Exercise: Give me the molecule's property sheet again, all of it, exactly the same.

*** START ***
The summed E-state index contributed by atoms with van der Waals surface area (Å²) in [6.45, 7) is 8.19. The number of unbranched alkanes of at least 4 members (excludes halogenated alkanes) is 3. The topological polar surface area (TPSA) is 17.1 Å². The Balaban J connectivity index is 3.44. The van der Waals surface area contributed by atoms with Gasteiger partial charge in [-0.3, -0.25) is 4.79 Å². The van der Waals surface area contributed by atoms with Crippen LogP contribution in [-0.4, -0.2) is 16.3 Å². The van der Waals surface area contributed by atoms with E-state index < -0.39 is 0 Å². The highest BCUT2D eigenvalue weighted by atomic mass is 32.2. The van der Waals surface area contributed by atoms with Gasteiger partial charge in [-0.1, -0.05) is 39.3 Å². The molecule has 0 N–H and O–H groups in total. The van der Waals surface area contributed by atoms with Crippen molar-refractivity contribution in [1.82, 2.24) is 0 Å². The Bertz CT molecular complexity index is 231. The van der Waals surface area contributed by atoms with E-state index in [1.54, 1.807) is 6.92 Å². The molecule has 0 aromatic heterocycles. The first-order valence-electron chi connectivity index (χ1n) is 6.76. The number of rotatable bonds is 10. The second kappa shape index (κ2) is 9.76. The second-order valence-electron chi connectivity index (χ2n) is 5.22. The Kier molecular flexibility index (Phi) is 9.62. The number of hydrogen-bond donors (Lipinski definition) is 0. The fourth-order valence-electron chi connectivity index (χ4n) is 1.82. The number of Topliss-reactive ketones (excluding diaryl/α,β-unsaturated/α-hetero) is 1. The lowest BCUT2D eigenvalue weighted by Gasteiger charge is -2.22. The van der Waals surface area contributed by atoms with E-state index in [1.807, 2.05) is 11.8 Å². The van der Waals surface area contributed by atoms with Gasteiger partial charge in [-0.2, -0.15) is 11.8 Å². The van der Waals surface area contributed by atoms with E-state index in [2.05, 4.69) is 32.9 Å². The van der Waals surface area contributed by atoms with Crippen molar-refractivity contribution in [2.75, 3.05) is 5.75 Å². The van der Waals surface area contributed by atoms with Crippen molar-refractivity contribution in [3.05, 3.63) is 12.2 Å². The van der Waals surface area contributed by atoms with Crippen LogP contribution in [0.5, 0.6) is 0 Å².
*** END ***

The summed E-state index contributed by atoms with van der Waals surface area (Å²) in [6.45, 7) is 8.19. The number of unbranched alkanes of at least 4 members (excludes halogenated alkanes) is 3. The topological polar surface area (TPSA) is 17.1 Å². The Balaban J connectivity index is 3.44. The van der Waals surface area contributed by atoms with Gasteiger partial charge in [-0.3, -0.25) is 4.79 Å². The van der Waals surface area contributed by atoms with Crippen LogP contribution in [-0.4, -0.2) is 16.3 Å². The van der Waals surface area contributed by atoms with E-state index < -0.39 is 0 Å². The highest BCUT2D eigenvalue weighted by atomic mass is 32.2. The van der Waals surface area contributed by atoms with Gasteiger partial charge in [-0.1, -0.05) is 39.3 Å². The molecule has 0 N–H and O–H groups in total. The van der Waals surface area contributed by atoms with Crippen molar-refractivity contribution in [1.82, 2.24) is 0 Å². The Bertz CT molecular complexity index is 231. The van der Waals surface area contributed by atoms with E-state index in [1.54, 1.807) is 6.92 Å². The molecule has 0 aromatic heterocycles. The first-order valence-electron chi connectivity index (χ1n) is 6.76. The number of rotatable bonds is 10. The second kappa shape index (κ2) is 9.76. The second-order valence-electron chi connectivity index (χ2n) is 5.22. The Kier molecular flexibility index (Phi) is 9.62. The number of hydrogen-bond donors (Lipinski definition) is 0. The fourth-order valence-electron chi connectivity index (χ4n) is 1.82. The number of Topliss-reactive ketones (excluding diaryl/α,β-unsaturated/α-hetero) is 1. The lowest BCUT2D eigenvalue weighted by Gasteiger charge is -2.22. The van der Waals surface area contributed by atoms with E-state index in [1.807, 2.05) is 11.8 Å². The van der Waals surface area contributed by atoms with Gasteiger partial charge in [-0.2, -0.15) is 11.8 Å². The van der Waals surface area contributed by atoms with E-state index in [2.05, 4.69) is 32.9 Å². The van der Waals surface area contributed by atoms with Crippen molar-refractivity contribution in [2.75, 3.05) is 5.75 Å². The van der Waals surface area contributed by atoms with Crippen molar-refractivity contribution in [3.05, 3.63) is 12.2 Å². The van der Waals surface area contributed by atoms with Crippen LogP contribution in [0.5, 0.6) is 0 Å².